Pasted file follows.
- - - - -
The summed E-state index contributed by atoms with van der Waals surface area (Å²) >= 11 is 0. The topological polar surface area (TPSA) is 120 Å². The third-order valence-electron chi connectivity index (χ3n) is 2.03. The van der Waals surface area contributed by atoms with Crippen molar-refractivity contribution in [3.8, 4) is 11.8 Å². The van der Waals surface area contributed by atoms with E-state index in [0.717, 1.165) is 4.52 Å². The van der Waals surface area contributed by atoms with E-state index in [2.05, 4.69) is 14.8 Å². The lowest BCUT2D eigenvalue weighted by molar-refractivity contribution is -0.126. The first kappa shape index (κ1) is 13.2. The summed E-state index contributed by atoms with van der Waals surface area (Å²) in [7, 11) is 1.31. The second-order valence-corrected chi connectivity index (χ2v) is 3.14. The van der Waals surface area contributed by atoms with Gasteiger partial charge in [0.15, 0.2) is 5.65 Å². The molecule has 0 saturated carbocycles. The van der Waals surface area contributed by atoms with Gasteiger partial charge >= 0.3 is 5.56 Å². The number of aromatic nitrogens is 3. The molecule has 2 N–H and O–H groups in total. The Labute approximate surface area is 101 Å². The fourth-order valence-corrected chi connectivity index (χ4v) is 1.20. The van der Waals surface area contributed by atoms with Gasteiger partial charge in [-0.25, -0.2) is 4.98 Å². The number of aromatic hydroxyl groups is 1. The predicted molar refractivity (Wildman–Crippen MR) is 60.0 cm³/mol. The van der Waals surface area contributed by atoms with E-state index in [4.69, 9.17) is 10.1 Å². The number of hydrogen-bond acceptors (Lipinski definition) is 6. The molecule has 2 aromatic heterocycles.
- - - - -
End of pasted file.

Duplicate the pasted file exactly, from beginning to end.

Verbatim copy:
The summed E-state index contributed by atoms with van der Waals surface area (Å²) >= 11 is 0. The topological polar surface area (TPSA) is 120 Å². The third-order valence-electron chi connectivity index (χ3n) is 2.03. The van der Waals surface area contributed by atoms with Crippen molar-refractivity contribution in [3.8, 4) is 11.8 Å². The van der Waals surface area contributed by atoms with E-state index in [0.717, 1.165) is 4.52 Å². The van der Waals surface area contributed by atoms with E-state index in [2.05, 4.69) is 14.8 Å². The lowest BCUT2D eigenvalue weighted by molar-refractivity contribution is -0.126. The first kappa shape index (κ1) is 13.2. The summed E-state index contributed by atoms with van der Waals surface area (Å²) in [7, 11) is 1.31. The second-order valence-corrected chi connectivity index (χ2v) is 3.14. The van der Waals surface area contributed by atoms with Gasteiger partial charge in [0.15, 0.2) is 5.65 Å². The molecule has 0 saturated carbocycles. The van der Waals surface area contributed by atoms with Gasteiger partial charge >= 0.3 is 5.56 Å². The number of aromatic nitrogens is 3. The molecule has 2 N–H and O–H groups in total. The Labute approximate surface area is 101 Å². The fourth-order valence-corrected chi connectivity index (χ4v) is 1.20. The van der Waals surface area contributed by atoms with Gasteiger partial charge in [-0.25, -0.2) is 4.98 Å². The number of aromatic hydroxyl groups is 1. The predicted molar refractivity (Wildman–Crippen MR) is 60.0 cm³/mol. The van der Waals surface area contributed by atoms with E-state index in [4.69, 9.17) is 10.1 Å². The number of hydrogen-bond acceptors (Lipinski definition) is 6. The molecule has 2 aromatic heterocycles.